Jila Baniyaghoob

Iranian Women’s Center, Iran.

By Peggy Simpson

Jila Baniyaghoob became a journalist in 1979, at age 11, when she published a short story about children and poverty in Keyhan, a major daily newspaper. She wrote during the start of Iran’s fundamentalist Islamic Revolution. Many of the teachers who encouraged her talent in writing were politically engaged against the conservatives who took over the country. Some were arrested and persecuted for their political views.

Baniyagbhoob never forgot this. It was an early building block for her career of covering politics and the economic factors implicit in the fundamentalists’ control of society and, ultimately, her coverage of stories the fundamentalists wanted left alone, such as legal and economic discrimination against women.

Decades later, when she was arrested and put in Evin prison in Tehran in June 2006 after covering a women’s rights protest, her interrogators scolded her for her schoolgirl activism.

The International Women’s Media Foundation named Baniyaghoob a Courage in Journalism Award winner for 2009.

Baniyaghoob has been put in prison four times, the latest in June after the government responded to the protests over the disputed 2009 presidential elections with sweeping arrests of reformers and dissidents. It is not clear why Baniyaghoob and her economics reporter husband, Bahman Ahmadi Amoyee, were arrested. She was released on August 19, but he remained in prison as of mid-September.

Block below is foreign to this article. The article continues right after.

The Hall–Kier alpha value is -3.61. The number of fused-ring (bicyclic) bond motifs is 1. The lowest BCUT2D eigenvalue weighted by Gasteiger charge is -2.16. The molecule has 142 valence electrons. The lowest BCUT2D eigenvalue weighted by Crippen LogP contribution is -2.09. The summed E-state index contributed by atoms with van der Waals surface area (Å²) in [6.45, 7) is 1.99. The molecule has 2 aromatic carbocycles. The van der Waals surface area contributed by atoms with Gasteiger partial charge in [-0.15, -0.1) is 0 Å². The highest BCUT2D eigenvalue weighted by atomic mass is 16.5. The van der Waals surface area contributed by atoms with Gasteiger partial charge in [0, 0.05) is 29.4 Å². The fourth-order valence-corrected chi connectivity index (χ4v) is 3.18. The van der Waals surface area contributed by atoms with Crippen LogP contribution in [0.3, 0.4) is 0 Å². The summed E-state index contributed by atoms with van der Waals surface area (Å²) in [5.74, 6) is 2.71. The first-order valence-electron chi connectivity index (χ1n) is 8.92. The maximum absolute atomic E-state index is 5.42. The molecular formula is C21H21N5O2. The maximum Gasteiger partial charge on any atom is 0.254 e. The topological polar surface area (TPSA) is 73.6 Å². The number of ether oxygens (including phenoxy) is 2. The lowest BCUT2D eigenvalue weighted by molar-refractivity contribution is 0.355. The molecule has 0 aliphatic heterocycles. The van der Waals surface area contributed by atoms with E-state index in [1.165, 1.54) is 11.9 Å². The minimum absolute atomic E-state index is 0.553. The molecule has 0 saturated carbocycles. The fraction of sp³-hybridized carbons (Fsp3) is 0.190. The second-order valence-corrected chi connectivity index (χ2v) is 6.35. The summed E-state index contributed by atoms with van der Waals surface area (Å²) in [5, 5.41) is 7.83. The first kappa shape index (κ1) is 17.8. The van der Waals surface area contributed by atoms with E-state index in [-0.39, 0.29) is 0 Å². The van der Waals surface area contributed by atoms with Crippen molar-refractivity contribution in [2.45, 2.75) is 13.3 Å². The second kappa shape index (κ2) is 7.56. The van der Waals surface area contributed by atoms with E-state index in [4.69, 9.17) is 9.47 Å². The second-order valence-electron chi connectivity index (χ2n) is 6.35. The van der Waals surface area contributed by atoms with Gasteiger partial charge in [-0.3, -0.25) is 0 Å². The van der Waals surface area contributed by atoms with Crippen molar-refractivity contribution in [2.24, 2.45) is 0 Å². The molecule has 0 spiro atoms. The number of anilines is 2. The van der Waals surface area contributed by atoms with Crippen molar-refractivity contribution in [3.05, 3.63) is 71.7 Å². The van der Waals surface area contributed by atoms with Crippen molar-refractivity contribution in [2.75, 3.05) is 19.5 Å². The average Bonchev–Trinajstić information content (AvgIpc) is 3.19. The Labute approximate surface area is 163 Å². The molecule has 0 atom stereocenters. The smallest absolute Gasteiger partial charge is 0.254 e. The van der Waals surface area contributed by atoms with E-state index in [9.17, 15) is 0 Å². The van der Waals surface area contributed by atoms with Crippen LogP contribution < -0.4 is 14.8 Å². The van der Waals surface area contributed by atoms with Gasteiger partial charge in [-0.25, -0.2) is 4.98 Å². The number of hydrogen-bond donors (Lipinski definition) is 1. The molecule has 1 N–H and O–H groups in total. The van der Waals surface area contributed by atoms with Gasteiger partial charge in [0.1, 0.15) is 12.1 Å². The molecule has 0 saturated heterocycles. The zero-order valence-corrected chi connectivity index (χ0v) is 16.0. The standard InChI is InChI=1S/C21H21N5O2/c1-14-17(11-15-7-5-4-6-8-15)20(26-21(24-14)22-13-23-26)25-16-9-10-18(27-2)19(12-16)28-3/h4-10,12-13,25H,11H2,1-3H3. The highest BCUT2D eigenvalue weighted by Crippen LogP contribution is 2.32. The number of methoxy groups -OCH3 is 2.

Baniyaghoob, 39, has been a reporter for 18 years and has worked for more than 10 reform newspapers, nearly all of them shut down by the government.

She covered the student pro-democracy demonstrations in 1999, when paramilitary forces stormed student dormitories, injuring dozens of students and killing one. In 2000, her investigative stories on infected vaccines being sold by Iran’s biggest drug manufacturer led to a recall of that vaccine. She also has covered wars throughout the Middle East.